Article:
Open Access
Open Peer Review

This article has Open Peer Review reports available.

How does Open Peer Review work?

Chondrosarcoma metastasis in the thyroid gland: a case report

  • Youssef Darouassi1Email author,
  • Mohamed Mliha Touati1,
  • Mehdi Chihani1,
  • Karim Nadour1,
  • Mostapha Boussouga2,
  • Haddou Ammar1 and
  • Brahim Bouaity1
Journal of Medical Case Reports20148:157

https://doi.org/10.1186/1752-1947-8-157

Received: 29 December 2013

Accepted: 3 March 2014

Published: 20 May 2014

Abstract

Introduction

Chondrosarcoma metastases in the thyroid gland are exceptional. To the best of our knowledge, only two cases have been previously reported in the literature. Here we report the third case.

Case presentation

We report the case of a 51-year-old Arab woman who presented in 2011 with a diaphyseal chondrosarcoma of her right tibia treated by surgery. In the last quarter of 2013, she presented a hard mass in her thyroid gland with dyspnea and a right laryngeal paresis. She underwent a debulking surgery with tracheostomy in order to prevent difficulty in respiration. The final pathology revealed the diagnosis of a chondrosarcoma metastasis within her thyroid gland. She died several days later.

Conclusions

Even if primary and metastatic chondrosarcomas of the thyroid gland are exceptional, they should be considered in the differential diagnosis of thyroid gland masses. The prognosis is poor but surgery may help preserve quality of life.

Keywords

Chondrosarcoma Metastasis Thyroid gland

Introduction

Chondrosarcomas are slow-growing invasive tumors. They represent approximately 11% of all primary malignant bone tumors. Only 1 to 12% of chondrosarcomas occur in the head and neck region representing 0.1% of its neoplasms [1]. Metastases in the thyroid gland represent 0.4% of thyroid gland cancers and 0.05% of the patients who underwent thyroid gland surgery had metastases in their thyroid gland, but the number of cases is gradually increasing [2]. Thyroid metastases arising from sarcomas are extremely rare [3]. To the best of our knowledge, only six cases of primary thyroidal chondrosarcomas [49] and two cases of chondrosarcoma metastases in the thyroid gland [10, 11] have been reported in the literature. The authors report here the third case.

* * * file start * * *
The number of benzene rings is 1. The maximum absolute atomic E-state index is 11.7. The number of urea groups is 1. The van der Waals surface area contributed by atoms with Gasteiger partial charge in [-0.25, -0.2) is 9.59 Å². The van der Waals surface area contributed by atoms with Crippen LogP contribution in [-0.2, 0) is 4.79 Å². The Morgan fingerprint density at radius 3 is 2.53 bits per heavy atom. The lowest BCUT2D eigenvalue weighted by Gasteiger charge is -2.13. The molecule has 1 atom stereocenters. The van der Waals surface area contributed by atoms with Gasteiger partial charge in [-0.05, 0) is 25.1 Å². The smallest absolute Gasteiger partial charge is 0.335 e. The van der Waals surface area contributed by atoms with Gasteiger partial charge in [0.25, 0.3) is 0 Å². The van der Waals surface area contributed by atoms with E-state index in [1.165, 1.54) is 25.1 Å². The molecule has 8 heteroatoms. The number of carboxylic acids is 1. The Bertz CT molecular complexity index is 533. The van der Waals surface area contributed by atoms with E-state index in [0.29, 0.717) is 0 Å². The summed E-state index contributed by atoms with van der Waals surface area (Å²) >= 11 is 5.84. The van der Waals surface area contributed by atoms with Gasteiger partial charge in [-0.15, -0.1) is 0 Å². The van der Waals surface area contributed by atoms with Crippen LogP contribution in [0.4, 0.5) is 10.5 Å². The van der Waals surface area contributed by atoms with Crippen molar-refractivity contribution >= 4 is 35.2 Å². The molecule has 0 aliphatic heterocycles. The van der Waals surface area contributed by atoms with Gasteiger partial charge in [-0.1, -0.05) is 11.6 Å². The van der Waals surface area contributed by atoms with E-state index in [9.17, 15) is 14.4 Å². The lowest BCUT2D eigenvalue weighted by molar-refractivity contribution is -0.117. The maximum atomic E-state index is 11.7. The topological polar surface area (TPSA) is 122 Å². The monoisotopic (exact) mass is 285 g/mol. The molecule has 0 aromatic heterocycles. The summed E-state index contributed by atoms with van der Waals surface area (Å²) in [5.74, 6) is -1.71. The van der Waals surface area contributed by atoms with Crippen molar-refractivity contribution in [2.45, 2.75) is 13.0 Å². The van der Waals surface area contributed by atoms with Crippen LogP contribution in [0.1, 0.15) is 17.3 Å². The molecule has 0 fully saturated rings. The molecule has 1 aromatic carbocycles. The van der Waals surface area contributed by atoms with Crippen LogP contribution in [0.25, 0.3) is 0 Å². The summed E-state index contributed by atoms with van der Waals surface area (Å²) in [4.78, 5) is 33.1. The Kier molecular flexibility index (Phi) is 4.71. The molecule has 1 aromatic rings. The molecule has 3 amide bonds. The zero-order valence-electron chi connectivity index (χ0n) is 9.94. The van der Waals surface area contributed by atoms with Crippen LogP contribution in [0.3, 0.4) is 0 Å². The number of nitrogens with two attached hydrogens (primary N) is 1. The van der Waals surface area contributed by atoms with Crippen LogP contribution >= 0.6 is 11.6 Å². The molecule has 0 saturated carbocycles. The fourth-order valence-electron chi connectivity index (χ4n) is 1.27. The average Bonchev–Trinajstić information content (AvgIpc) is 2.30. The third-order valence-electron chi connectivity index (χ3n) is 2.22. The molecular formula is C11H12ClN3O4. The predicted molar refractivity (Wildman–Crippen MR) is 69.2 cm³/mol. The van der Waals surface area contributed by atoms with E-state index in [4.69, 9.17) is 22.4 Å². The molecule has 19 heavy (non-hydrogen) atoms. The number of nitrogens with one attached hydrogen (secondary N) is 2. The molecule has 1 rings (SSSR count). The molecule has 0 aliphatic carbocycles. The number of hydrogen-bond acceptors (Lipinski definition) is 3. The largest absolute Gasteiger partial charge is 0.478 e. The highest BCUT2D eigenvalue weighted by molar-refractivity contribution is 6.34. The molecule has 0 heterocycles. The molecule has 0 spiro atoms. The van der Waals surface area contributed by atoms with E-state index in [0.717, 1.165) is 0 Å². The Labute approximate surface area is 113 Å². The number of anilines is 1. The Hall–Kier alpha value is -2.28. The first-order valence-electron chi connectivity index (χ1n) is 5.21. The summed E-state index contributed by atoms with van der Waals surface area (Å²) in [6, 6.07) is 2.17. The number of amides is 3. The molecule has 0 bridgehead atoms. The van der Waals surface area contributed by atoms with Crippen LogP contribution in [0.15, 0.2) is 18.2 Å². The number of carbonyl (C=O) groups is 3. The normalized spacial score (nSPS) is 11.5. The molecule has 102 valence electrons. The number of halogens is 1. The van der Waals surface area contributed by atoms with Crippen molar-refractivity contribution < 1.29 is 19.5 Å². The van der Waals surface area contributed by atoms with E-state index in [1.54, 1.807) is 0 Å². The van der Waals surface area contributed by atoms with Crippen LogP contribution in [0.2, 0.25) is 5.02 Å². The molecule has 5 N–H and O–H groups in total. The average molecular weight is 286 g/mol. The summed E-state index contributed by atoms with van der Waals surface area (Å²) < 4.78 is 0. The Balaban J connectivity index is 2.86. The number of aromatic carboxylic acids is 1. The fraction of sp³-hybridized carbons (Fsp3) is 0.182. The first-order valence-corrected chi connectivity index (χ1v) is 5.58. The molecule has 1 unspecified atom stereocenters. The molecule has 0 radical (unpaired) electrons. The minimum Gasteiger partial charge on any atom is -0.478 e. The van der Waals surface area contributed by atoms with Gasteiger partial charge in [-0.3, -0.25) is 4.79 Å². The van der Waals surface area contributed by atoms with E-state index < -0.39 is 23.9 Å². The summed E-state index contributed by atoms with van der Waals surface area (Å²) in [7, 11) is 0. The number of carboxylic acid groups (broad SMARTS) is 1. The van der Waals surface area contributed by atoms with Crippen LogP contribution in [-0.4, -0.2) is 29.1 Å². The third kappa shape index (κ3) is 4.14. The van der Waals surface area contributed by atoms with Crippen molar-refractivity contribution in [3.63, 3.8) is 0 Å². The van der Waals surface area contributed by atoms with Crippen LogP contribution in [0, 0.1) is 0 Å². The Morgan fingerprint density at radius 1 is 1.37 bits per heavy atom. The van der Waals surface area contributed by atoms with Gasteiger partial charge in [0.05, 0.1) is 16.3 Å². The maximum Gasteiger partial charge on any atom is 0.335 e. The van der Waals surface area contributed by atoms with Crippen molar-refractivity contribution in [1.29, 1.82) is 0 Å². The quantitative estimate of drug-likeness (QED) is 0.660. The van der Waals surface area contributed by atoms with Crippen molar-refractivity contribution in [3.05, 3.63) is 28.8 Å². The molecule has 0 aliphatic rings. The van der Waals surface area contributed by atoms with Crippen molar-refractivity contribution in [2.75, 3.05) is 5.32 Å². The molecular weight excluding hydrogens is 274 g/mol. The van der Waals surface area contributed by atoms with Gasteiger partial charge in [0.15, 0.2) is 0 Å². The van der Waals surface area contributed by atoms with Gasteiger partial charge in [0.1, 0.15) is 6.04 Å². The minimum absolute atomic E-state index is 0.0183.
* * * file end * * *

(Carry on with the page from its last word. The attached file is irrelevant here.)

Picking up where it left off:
Case presentation

We report the case of a 51-year-old Arab woman with no medical history; she presented in 2011 with a diaphyseal chondrosarcoma of her right tibia. The staging, including a cervico-thoraco-abdominal computed tomography scan, did not find any distant metastasis. She underwent conservative treatment of her leg with histologically clear margins. After consultation with multidisciplinary staff, and because chondrosarcomas are reputed to be radioresistant and chemoresistant, she did not undergo chemotherapy or radiotherapy. A year later, she received a diaphyseal prosthesis.

In the last quarter of 2013, she presented a quickly growing cervical mass in the thyroid area without pain but with compression signs including dyspnea and hoarseness. A clinical examination found a hard mass in her right thyroid lobe and a right laryngeal paresis. Computed tomography showed a voluminous nodule in her right thyroid lobe with compression of her trachea and endoluminal extension (Figure 1). She underwent a debulking surgery with tracheostomy in order to prevent difficulty in respiration. The extemporaneous histological study found an aspect of sarcoma. The final pathology revealed the diagnosis of a dedifferentiated chondrosarcoma metastasis within the thyroid gland (Figures 2 and 3). She was discharged from the hospital 1 week after surgery but died several days later.
Figure 1

Computed tomography scan showing the thyroid tumor.

Figure 2

Malignant tumoral proliferation poorly differentiated with chondroid foci (hematoxylin and eosin ×200).

Figure 3

Malignant tumoral proliferation poorly differentiated infiltrating the thyroid gland (hematoxylin and eosin ×200).